July 25, 2008

Report on Comic-Con 2008

My pal Victor Rocha and I spent a few hours on the Comic-Con floor Thursday. Here's what we observed:

  • The major comic-book companies have had a smaller presence in recent years. This year they seemed smaller than ever.

  • As usual, movie studios and TV networks advertised their wares. The latest Hollywood juggernauts got their due, with displays for Iron Man, The Incredible Hulk, Indiana Jones and the Kingdom of the Crystal Skull, and Dark Knight along with the upcoming Watchmen and Star Wars: Clone Wars.

  • Toy companies were a major force this year, with large displays by Mattel, Hasbro, Lego, and a company called Sideshow Collectibles. A lot of the smaller booths were selling statuettes, dolls, stuffed toys, clothing...anything but comics.

  • Making up for the lack of major comics companies was the incredible diversity of independent comics and artists. The talent and creativity on display in booth after booth was nothing short of amazing.

  • For some reason, zombies were big this year. You could find a zombie version of almost anything--for instance, Hot Zombie Chicks and Zombie Jesus.

  • Once again, there were almost no minority-related projects. (That's not counting Japanese anime, which isn't minority-related in Japan.) A few black-owned comic books and that was about it.

  • The Indian presence at Comic-Con was almost nil. Victor bought an oversized book of Edward S. Curtis photographs and a copy of Native Americans in Comic Books by Michael Sheyahshe, which is finally out. He also bought a print of worried-looking cowboys facing--wait for it--zombie Indians. We saw a toy diorama of savage Indians chasing Indiana Jones and a splash page from an old Tonto comic. Other than that, Indians were basically invisible.

  • The show seemed a little less crowded than previous years--perhaps because they didn't sell daily passes at the door. Attendees had to be pre-registered. But a few times we hit crowd conditions approximating a can of sardines--especially when someone foolishly designated an aisle "one way."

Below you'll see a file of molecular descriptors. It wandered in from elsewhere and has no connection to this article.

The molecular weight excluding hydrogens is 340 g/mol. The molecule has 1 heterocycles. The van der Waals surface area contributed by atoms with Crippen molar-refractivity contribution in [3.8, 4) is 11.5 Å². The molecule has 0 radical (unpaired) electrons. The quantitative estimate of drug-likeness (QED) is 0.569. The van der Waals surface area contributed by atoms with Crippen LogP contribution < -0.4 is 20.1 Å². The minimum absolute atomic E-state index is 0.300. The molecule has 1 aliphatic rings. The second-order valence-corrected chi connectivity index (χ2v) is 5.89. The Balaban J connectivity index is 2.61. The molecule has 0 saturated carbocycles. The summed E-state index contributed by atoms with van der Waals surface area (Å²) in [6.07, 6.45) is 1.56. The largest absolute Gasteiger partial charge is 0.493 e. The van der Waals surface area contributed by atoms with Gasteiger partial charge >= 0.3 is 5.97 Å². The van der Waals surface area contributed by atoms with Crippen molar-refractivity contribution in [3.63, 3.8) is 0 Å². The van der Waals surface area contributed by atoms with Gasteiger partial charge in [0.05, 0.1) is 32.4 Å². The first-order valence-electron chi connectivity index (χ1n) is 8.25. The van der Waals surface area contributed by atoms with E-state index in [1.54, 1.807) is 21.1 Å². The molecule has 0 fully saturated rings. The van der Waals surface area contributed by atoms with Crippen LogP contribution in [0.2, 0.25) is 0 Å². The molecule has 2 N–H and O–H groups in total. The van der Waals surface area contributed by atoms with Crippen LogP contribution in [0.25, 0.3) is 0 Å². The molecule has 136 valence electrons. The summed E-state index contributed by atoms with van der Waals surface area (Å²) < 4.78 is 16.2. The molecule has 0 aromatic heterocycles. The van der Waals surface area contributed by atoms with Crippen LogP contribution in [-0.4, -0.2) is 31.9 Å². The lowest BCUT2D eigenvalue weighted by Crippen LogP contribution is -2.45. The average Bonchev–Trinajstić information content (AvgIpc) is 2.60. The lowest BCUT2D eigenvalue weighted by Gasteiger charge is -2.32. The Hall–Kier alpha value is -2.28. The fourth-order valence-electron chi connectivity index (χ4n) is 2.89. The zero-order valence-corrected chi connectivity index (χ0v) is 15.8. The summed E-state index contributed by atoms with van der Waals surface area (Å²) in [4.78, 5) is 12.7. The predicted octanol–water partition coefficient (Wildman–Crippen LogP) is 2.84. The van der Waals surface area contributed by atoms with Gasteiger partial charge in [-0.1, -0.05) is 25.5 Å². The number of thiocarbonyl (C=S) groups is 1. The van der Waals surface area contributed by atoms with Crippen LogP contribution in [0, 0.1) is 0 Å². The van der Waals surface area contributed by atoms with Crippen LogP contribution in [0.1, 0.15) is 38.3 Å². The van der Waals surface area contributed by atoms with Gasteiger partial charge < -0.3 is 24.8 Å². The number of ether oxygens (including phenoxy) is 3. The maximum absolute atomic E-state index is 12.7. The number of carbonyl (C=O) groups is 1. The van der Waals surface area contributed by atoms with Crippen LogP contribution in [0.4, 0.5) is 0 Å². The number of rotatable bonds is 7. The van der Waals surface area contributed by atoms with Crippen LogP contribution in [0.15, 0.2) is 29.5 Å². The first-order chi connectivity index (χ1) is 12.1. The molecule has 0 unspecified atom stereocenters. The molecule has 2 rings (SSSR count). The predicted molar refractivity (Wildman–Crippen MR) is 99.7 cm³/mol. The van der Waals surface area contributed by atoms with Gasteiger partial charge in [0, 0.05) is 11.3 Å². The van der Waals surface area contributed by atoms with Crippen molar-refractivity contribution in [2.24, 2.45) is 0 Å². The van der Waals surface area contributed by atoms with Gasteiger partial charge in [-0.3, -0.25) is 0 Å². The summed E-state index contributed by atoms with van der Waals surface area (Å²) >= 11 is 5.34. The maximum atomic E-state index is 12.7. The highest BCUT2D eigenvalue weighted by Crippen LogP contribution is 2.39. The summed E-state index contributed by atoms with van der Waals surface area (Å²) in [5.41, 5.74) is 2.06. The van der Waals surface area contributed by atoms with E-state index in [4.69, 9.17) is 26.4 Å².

• Celebrity sightings: Avery Brooks of Star Trek: Deep Space Nine, John Barrowman and Gareth David-Lloyd of Torchwood, boxer Randy Couture, and the inevitable Lou ("Hulk") Ferrigno.

  • For a look at all the wackiness, see Pix of Comic-Con 2008.

    Below:  John Barrowman in Torchwood, a good British sci-fi series similar to The X-Files.


    Anonymous said...

    Since you've brought him up: John Barrowman is actually an interesting case study for the comics/politics overlap right now. He's in talks to play Captain America, but he's getting flack from fans who (for some reason) don't want a gay actor in the role.

    writerfella said...

    Writerfella here --
    John Barrowman as Captain America would get writerfella's seal of approval. Next, let's talk Shia LaBeouf into playing Robin to Christian Bale's BATMAN...
    All Best
    Russ Bates

    Rob said...

    I don't care if the actor playing Captain America (or any superhero) is gay. All I care about is whether he's right for the role.

    Unfortunately, Barrowman doesn't look or act remotely like the standard conception of Cap. He's too smug and cocky to play the relentlessly sincere and heartfelt Avenger.

    Nor should it be anyone in the Tom Cruise/Matthew Mcconaughey/Ben Affleck mode. Rather, the role should go to someone who can project Cap's belief in the American Dream--a Matt Damon type.

    I could almost see a limited actor like Jason Statham getting the role. After all, Cap is supposed to be stiff and awkward with people. But Barrowman? I don't think so.

    alanajoli said...

    Jason Statham's got the actual martial arts work down, too, so there's a plus. That's always a plus for anyone in my book, though, as fight choreography trumps CGI for me.

    Given the size and expanse of comic con, why do you think there was such a small showing of minority-based projects? Is that indicative of what's there in the industry now? Or is that just what was at the con?

    Rob said...

    Good point, Alana. Most superhero fights--indeed, most movie fights--look kind of staged. Someone like Statham could bring more realism to the role.

    I've commented on the minority presence at Comic-Con for years. It's been better, but I don't think it's ever been good. And I don't know why. It may be the lack of minority projects in the industry plus the prohibitive cost of renting a booth.

    But I'm glad to report that Arigon Starr made her annual trek to Comic-Con. Even if we didn't see her, that makes two Indians at the event.

    writerfella said...

    Writerfella here --
    Unusual for writerfella, but Jason Statham now gets the vote. Problem: as a trained actor, can Jason do an American accent?
    All Best
    Russ Bates